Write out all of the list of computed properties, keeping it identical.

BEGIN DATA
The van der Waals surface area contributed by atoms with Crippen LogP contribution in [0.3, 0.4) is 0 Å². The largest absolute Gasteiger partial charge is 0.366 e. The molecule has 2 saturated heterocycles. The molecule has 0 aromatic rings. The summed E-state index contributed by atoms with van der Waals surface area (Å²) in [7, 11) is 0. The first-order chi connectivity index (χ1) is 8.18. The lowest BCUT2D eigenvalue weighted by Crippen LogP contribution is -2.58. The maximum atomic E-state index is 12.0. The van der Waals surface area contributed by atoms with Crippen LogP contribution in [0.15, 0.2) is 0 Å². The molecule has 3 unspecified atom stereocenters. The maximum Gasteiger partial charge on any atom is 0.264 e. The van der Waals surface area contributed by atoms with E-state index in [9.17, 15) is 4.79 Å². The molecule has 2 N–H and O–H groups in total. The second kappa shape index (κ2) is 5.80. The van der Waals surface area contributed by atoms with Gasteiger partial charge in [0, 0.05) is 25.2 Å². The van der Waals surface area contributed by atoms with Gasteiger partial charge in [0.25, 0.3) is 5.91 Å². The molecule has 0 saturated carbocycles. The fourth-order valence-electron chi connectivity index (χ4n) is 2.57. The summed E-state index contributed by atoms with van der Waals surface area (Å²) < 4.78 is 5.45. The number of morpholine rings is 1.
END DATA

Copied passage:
The van der Waals surface area contributed by atoms with Crippen LogP contribution in [0.3, 0.4) is 0 Å². The largest absolute Gasteiger partial charge is 0.366 e. The molecule has 2 saturated heterocycles. The molecule has 0 aromatic rings. The summed E-state index contributed by atoms with van der Waals surface area (Å²) in [7, 11) is 0. The first-order chi connectivity index (χ1) is 8.18. The lowest BCUT2D eigenvalue weighted by Crippen LogP contribution is -2.58. The maximum atomic E-state index is 12.0. The van der Waals surface area contributed by atoms with Crippen LogP contribution in [0.15, 0.2) is 0 Å². The molecule has 3 unspecified atom stereocenters. The maximum Gasteiger partial charge on any atom is 0.264 e. The van der Waals surface area contributed by atoms with E-state index in [9.17, 15) is 4.79 Å². The molecule has 2 N–H and O–H groups in total. The second kappa shape index (κ2) is 5.80. The van der Waals surface area contributed by atoms with Gasteiger partial charge in [0, 0.05) is 25.2 Å². The van der Waals surface area contributed by atoms with Gasteiger partial charge in [0.25, 0.3) is 5.91 Å². The molecule has 0 saturated carbocycles. The fourth-order valence-electron chi connectivity index (χ4n) is 2.57. The summed E-state index contributed by atoms with van der Waals surface area (Å²) < 4.78 is 5.45. The number of morpholine rings is 1.